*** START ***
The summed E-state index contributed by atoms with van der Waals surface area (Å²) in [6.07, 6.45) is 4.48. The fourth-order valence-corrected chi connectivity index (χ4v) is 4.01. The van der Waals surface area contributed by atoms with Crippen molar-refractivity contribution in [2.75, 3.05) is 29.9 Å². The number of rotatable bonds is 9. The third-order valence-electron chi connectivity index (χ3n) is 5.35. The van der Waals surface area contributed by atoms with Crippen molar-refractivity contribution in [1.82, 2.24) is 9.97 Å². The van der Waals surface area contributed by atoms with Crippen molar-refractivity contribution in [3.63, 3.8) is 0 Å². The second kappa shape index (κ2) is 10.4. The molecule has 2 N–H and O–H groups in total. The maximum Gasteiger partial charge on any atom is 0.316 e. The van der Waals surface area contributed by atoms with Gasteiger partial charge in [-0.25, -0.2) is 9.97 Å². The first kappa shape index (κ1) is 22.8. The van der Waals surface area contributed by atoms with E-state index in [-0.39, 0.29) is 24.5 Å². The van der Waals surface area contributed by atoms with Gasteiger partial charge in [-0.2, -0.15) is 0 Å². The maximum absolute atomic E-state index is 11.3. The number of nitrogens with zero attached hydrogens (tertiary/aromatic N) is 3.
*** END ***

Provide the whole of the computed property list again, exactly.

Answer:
The summed E-state index contributed by atoms with van der Waals surface area (Å²) in [6.07, 6.45) is 4.48. The fourth-order valence-corrected chi connectivity index (χ4v) is 4.01. The van der Waals surface area contributed by atoms with Crippen molar-refractivity contribution in [2.75, 3.05) is 29.9 Å². The number of rotatable bonds is 9. The third-order valence-electron chi connectivity index (χ3n) is 5.35. The van der Waals surface area contributed by atoms with Crippen molar-refractivity contribution in [1.82, 2.24) is 9.97 Å². The van der Waals surface area contributed by atoms with Crippen molar-refractivity contribution in [3.63, 3.8) is 0 Å². The second kappa shape index (κ2) is 10.4. The molecule has 2 N–H and O–H groups in total. The maximum Gasteiger partial charge on any atom is 0.316 e. The van der Waals surface area contributed by atoms with Gasteiger partial charge in [-0.25, -0.2) is 9.97 Å². The first kappa shape index (κ1) is 22.8. The van der Waals surface area contributed by atoms with E-state index in [-0.39, 0.29) is 24.5 Å². The van der Waals surface area contributed by atoms with Gasteiger partial charge in [-0.2, -0.15) is 0 Å². The maximum absolute atomic E-state index is 11.3. The number of nitrogens with zero attached hydrogens (tertiary/aromatic N) is 3.